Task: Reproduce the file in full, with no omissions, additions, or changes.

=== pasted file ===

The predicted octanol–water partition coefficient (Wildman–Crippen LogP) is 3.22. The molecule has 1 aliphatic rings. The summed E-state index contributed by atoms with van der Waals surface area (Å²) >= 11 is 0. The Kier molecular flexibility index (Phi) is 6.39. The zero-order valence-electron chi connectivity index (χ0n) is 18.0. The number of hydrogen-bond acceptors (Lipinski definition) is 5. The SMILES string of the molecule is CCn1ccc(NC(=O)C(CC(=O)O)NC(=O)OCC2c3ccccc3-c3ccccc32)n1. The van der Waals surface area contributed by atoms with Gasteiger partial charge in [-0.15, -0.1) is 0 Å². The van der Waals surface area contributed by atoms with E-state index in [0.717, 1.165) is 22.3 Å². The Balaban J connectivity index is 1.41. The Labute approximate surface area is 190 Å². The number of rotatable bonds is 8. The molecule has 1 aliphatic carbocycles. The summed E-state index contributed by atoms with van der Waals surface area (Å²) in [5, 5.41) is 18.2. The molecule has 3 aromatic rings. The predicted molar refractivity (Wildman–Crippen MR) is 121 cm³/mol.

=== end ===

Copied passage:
The predicted octanol–water partition coefficient (Wildman–Crippen LogP) is 3.22. The molecule has 1 aliphatic rings. The summed E-state index contributed by atoms with van der Waals surface area (Å²) >= 11 is 0. The Kier molecular flexibility index (Phi) is 6.39. The zero-order valence-electron chi connectivity index (χ0n) is 18.0. The number of hydrogen-bond acceptors (Lipinski definition) is 5. The SMILES string of the molecule is CCn1ccc(NC(=O)C(CC(=O)O)NC(=O)OCC2c3ccccc3-c3ccccc32)n1. The van der Waals surface area contributed by atoms with Gasteiger partial charge in [-0.15, -0.1) is 0 Å². The van der Waals surface area contributed by atoms with E-state index in [0.717, 1.165) is 22.3 Å². The Balaban J connectivity index is 1.41. The Labute approximate surface area is 190 Å². The number of rotatable bonds is 8. The molecule has 1 aliphatic carbocycles. The summed E-state index contributed by atoms with van der Waals surface area (Å²) in [5, 5.41) is 18.2. The molecule has 3 aromatic rings. The predicted molar refractivity (Wildman–Crippen MR) is 121 cm³/mol.